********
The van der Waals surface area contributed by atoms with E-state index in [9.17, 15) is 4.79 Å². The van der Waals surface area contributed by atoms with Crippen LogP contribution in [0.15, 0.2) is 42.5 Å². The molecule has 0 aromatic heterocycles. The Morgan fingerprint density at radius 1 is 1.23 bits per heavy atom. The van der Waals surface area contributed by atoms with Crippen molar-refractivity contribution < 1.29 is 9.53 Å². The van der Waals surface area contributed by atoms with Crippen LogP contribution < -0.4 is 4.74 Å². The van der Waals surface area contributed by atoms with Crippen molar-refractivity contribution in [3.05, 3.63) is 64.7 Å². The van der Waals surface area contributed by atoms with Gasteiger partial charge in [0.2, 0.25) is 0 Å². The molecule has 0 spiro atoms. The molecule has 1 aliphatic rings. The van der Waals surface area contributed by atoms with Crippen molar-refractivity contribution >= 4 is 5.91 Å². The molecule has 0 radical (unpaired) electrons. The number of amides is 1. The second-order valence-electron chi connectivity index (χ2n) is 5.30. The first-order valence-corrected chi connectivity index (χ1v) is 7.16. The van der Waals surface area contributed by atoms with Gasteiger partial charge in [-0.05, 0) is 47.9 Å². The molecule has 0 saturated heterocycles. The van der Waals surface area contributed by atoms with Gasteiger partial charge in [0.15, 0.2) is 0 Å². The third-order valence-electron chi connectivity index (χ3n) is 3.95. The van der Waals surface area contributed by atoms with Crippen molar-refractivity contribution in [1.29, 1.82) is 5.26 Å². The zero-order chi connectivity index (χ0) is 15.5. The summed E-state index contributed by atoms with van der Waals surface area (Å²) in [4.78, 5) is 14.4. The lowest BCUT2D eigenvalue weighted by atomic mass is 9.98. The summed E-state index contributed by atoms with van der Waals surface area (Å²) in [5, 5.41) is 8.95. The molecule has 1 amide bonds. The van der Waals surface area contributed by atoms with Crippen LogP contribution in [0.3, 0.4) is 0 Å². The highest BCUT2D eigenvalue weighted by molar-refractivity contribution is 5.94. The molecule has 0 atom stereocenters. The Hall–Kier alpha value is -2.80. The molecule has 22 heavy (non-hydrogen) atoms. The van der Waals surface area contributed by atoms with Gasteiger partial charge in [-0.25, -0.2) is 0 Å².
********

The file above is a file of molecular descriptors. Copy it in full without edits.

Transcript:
The van der Waals surface area contributed by atoms with E-state index in [9.17, 15) is 4.79 Å². The van der Waals surface area contributed by atoms with Crippen LogP contribution in [0.15, 0.2) is 42.5 Å². The molecule has 0 aromatic heterocycles. The Morgan fingerprint density at radius 1 is 1.23 bits per heavy atom. The van der Waals surface area contributed by atoms with Crippen molar-refractivity contribution < 1.29 is 9.53 Å². The van der Waals surface area contributed by atoms with Crippen LogP contribution < -0.4 is 4.74 Å². The van der Waals surface area contributed by atoms with Crippen molar-refractivity contribution in [3.05, 3.63) is 64.7 Å². The van der Waals surface area contributed by atoms with Gasteiger partial charge in [0.2, 0.25) is 0 Å². The molecule has 0 spiro atoms. The molecule has 1 aliphatic rings. The van der Waals surface area contributed by atoms with Crippen molar-refractivity contribution >= 4 is 5.91 Å². The molecule has 0 radical (unpaired) electrons. The number of amides is 1. The second-order valence-electron chi connectivity index (χ2n) is 5.30. The first-order valence-corrected chi connectivity index (χ1v) is 7.16. The van der Waals surface area contributed by atoms with Gasteiger partial charge in [-0.05, 0) is 47.9 Å². The molecule has 0 saturated heterocycles. The van der Waals surface area contributed by atoms with Gasteiger partial charge in [0.15, 0.2) is 0 Å². The third-order valence-electron chi connectivity index (χ3n) is 3.95. The van der Waals surface area contributed by atoms with Crippen molar-refractivity contribution in [1.29, 1.82) is 5.26 Å². The zero-order chi connectivity index (χ0) is 15.5. The summed E-state index contributed by atoms with van der Waals surface area (Å²) in [4.78, 5) is 14.4. The lowest BCUT2D eigenvalue weighted by atomic mass is 9.98. The summed E-state index contributed by atoms with van der Waals surface area (Å²) in [5, 5.41) is 8.95. The molecule has 1 amide bonds. The van der Waals surface area contributed by atoms with Crippen LogP contribution in [0.3, 0.4) is 0 Å². The highest BCUT2D eigenvalue weighted by molar-refractivity contribution is 5.94. The molecule has 0 atom stereocenters. The Hall–Kier alpha value is -2.80. The molecule has 22 heavy (non-hydrogen) atoms. The van der Waals surface area contributed by atoms with Gasteiger partial charge in [-0.25, -0.2) is 0 Å².